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Ulf Kristersson, leader of the Moderate Party, reacts during the party’s election night event in Stockholm, Sweden, on Sept. 12, 2022.

Ulf Kristersson, leader of the Moderate Party, reacts during the party’s election night event in Stockholm, Sweden, on Sept. 12, 2022. (Mikael Sjoberg/Bloomberg )

Sweden's new government has scrapped the ministry for the environment in a move that critics say is indicative of policies that threaten the country's climate targets.

The largest Nordic nation is widely seen as a front-runner on climate matters, and since 1987 it has had a separate ministry for environmental issues. That legacy is now coming under question, after Prime Minister Ulf Kristersson decided the new minister in charge of climate and environment policies will work under the ministry for enterprise and energy, as one of his first moves after assuming power on Tuesday.

The change, which will have 26-year-old climate minister Romina Pourmokhtari report to Deputy Prime Minister Ebba Busch, drew ire from political opponents as well as environmental experts.

"It is regrettable, but I'm not surprised, as the government's plans indicate a dismantling of environmental policy," Mikael Karlsson, a researcher at Uppsala University, told newspaper Dagens Nyheter. "Their subsidies of high consumption of electricity and fossil fuels are at odds with the foundations of environmental policy that has been in place for the last 50 years."

Kristersson's government is heavily dependent on the nationalist Sweden Democrats, the only party in parliament that doesn't back the country's target of having net zero emissions by 2045. The anti-immigrant force has also opposed any ambitions of making Sweden a role model on climate change.

Sweden was second only to Denmark in a ranking of climate policies among 60 countries last November by the Climate Change Performance Index, while it had scored as the best for the previous four years.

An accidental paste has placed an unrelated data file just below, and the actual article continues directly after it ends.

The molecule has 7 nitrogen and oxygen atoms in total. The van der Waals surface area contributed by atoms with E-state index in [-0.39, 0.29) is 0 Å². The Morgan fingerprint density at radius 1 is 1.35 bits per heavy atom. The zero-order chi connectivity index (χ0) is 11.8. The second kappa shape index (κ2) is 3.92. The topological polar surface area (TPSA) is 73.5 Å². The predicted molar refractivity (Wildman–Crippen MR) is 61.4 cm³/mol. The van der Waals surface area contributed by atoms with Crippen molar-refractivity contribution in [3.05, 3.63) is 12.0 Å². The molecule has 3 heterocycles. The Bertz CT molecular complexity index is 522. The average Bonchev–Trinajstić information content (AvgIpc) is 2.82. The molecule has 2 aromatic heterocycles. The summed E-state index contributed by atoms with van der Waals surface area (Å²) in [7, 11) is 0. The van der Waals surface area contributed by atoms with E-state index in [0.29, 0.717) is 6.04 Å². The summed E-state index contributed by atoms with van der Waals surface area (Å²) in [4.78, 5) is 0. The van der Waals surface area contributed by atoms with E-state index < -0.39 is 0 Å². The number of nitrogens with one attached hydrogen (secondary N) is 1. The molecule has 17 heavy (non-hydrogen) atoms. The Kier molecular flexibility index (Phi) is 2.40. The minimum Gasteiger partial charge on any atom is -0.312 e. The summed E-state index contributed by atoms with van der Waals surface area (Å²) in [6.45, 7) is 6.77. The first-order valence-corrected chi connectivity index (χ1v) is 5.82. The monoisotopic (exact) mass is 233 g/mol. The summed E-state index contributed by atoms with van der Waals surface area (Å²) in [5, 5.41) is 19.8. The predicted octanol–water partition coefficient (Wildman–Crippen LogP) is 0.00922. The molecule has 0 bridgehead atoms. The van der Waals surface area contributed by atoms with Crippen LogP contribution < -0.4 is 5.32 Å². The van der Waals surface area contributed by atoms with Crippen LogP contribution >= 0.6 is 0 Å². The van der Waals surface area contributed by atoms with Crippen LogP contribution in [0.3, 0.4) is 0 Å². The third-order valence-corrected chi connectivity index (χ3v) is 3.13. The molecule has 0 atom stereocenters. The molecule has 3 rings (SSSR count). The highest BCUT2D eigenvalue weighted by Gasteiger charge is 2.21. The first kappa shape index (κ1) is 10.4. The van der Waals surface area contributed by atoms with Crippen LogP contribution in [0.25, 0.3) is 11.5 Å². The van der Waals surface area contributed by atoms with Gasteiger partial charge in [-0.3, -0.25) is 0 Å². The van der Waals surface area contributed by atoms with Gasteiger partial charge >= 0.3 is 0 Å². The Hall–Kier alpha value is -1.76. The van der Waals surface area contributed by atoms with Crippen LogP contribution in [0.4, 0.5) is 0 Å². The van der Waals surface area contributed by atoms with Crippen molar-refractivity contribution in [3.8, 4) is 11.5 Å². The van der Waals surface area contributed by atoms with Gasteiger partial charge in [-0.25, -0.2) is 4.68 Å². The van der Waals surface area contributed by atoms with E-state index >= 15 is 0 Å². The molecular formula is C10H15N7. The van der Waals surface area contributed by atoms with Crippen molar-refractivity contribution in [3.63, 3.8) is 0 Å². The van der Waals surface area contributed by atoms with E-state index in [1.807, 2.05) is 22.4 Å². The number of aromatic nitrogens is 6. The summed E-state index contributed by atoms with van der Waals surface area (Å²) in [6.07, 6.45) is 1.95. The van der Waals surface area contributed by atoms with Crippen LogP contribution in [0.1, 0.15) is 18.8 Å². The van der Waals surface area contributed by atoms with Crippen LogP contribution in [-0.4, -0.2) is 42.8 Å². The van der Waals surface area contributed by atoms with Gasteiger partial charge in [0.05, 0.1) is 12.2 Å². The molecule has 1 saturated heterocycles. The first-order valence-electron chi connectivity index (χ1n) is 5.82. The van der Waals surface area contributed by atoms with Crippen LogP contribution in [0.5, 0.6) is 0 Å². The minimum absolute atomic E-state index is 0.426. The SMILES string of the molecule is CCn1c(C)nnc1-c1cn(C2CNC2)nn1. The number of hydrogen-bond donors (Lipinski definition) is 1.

Its climate goals have helped spur what has been dubbed a green industrial revolution in the northern parts of the country, which enjoys an abundance of hydropower. There, Northvolt has started making electric-vehicle batteries for Europe's biggest automakers and two steel-makers are preparing to start large-scale production of fossil-free steel.

Kristersson's Moderates and parties backing him have touted a build-out of nuclear power production and expansion of charging infrastructure as key to reducing greenhouse gas emissions. The Sweden Democrats' climate policy spokesperson, Martin Kinnunen, welcomed Kristersson's move, and said that years of closing down nuclear facilities "will now end" and that his party "will closely watch that this will become a reality."

The four-party alliance that agreed on forming the new government last week said it would seek to lower fuel prices, partly by reducing the percentage of biofuels that has to be mixed into gas and diesel to the minimum level required by the European Union.

That would make it more difficult to reach a target of reducing transport emissions by 70% by 2030 and also puts the new government at odds with an emerging biofuel industry that is investing heavily in production of propellants from renewable sources.

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